Was it the right choice? I don't know. Time will tell. She is a normal, self-absorbed teenager. She is proud that I went through Hell and came out the other side. Has it affected her in other ways? I don't know. I am fearful for that but as a mother, you're fearful for a lot of things you do in your parenting techniques.
Does she remember it? Probably not. She can't remember that we used to have dinner in the dining room every night in the house we had in Connecticut from her early childhood until she was 11....so, would it have made any difference? I don't know. She remembers going places and staying with people as I got treatments. More than that, not much.
When she's older, I'll ask her about the choice I made. Right now, I'll just count is as another difficult item in the list of things one deals with when one deals with a cancer diagnosis.
Thursday, July 16, 2009
She had been 15 years cancer free, but recently breast cancer returned as stage IV.
This drilled home the message for everyone: Seize the day. No matter how long you have been cancer free, breast cancer may return at any time. I have known people who had been free of cancer for 30 years and had it return (and they didn't die from it, so again, you can beat the odds).
It brought to mind my neighbor in Meriden. She was diagnosed with liver cancer, and was pretty far along when she found out. I was visiting her and she was in tears, which was more often than not even though it had been several months since her diagnosis. She was worrying about dying and about whether or not it would be painful.
I asked her how she felt today. She was startled, and said "Fine." Well then, enjoy the day. Do what you can. Do what you want. Go to the beach, eat a popsicle. Jump a rope. Do something you haven't done in years. Most of all, have fun.
None of us know the hour of our death. All of us hope it will be pain free. So, go forth, and seize the day which has been given to you. Know that bad days will pass, but for the days you feel well and have control over, enjoy! Have Fun! Fill it with love!
And...forgive my pun with my "carps."
Friday, July 10, 2009
Today, there was a quilt challenge announced on the Quiltart message board. It was calling for small sized quilts (9" x 12") which would be auctioned off in a reverse auction (starting at $100 then the next day dropping to $75, and so forth). The funds were to raise money for a woman who was fighting breast cancer but had no more resources.
This is just plain wrong. I know how people who have medical conditions can lose their homes and go bankrupt trying to pay for the treatment. That's wrong too. I also find it maddening if you are wealthy, there's a whole range of things to try which are not available to the average person.
I also understand Susan's plaintive cry "I just want to be able to see the doctor I want." However, something must be done about the American health system because we shouldn't have to rely upon selling small art quilts to pay our bills.
I don't know what the answer is, but something has to change and we all have to write our congressmen to let them know that we need to have the same access to health care that they do and the same insurance, or something commensurate. What's sauce for the goose, is sauce for the gander.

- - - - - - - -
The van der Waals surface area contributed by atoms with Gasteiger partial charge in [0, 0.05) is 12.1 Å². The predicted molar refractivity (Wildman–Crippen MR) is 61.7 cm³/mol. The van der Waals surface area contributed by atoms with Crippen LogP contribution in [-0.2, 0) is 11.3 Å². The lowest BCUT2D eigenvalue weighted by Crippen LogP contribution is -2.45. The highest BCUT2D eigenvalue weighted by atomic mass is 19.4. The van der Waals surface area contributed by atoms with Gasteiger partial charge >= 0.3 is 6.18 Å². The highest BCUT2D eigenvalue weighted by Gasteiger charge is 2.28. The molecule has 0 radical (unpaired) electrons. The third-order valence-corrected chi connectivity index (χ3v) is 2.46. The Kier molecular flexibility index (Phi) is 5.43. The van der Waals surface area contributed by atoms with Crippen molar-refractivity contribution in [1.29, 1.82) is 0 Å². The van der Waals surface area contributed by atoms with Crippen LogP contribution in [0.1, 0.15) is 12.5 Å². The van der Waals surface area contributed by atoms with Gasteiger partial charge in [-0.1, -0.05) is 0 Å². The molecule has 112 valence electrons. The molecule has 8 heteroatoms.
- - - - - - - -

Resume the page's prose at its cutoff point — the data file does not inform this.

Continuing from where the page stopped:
Sunday, July 5, 2009
Since then, other mutual friends have talked to me. Their first question was "Did she smoke?" or..."I heard she was a smoker."
Does it really matter? I think that this is one of those reactions that people have which on a subconscious level is trying to assign a "reason" for cancer, and that by doing so if they haven't participated in that particular activity, then that removes them a step from having cancer themselves.
Having said that, I will also say that several of the people who have asked that were cancer survivors themselves.
My point is that it doesn't really matter if they smoked or not...or did anything else which might have contributed to their getting cancer. They still have to go through the whole range of emotions and difficulty that a cancer diagnosis brings. They still face treatment and recovery.
We need to get over that having disease is some divine retribution or result of what we do. Cancer happens. We are side swiped by this evil disease and it is devastating. It marks us and our families forever.
Instead, we must offer love and support. It doesn't really matter in the long run.
Friday, June 26, 2009
I am really disgusted with one of the message boards (Yahoo groups) I have been following. This particular group was developed for Stage IV breast cancer survivors.
One person... who lists variously as "nur said" or has no name at all but posts the blog of "idohealth" has a nasty habit of posting all sorts of things about how awful and terrible conventional medicine and treatment is.
Often what this self-appointed guru posts is complete fiction.
The person never identifies him or herself. Never says what his/her experience with cancer is, or anything personal.
The thing which is really maddening is that this person has taken over the group. There apparently isn't a moderator. The tripe does nothing but spew negativity and fear.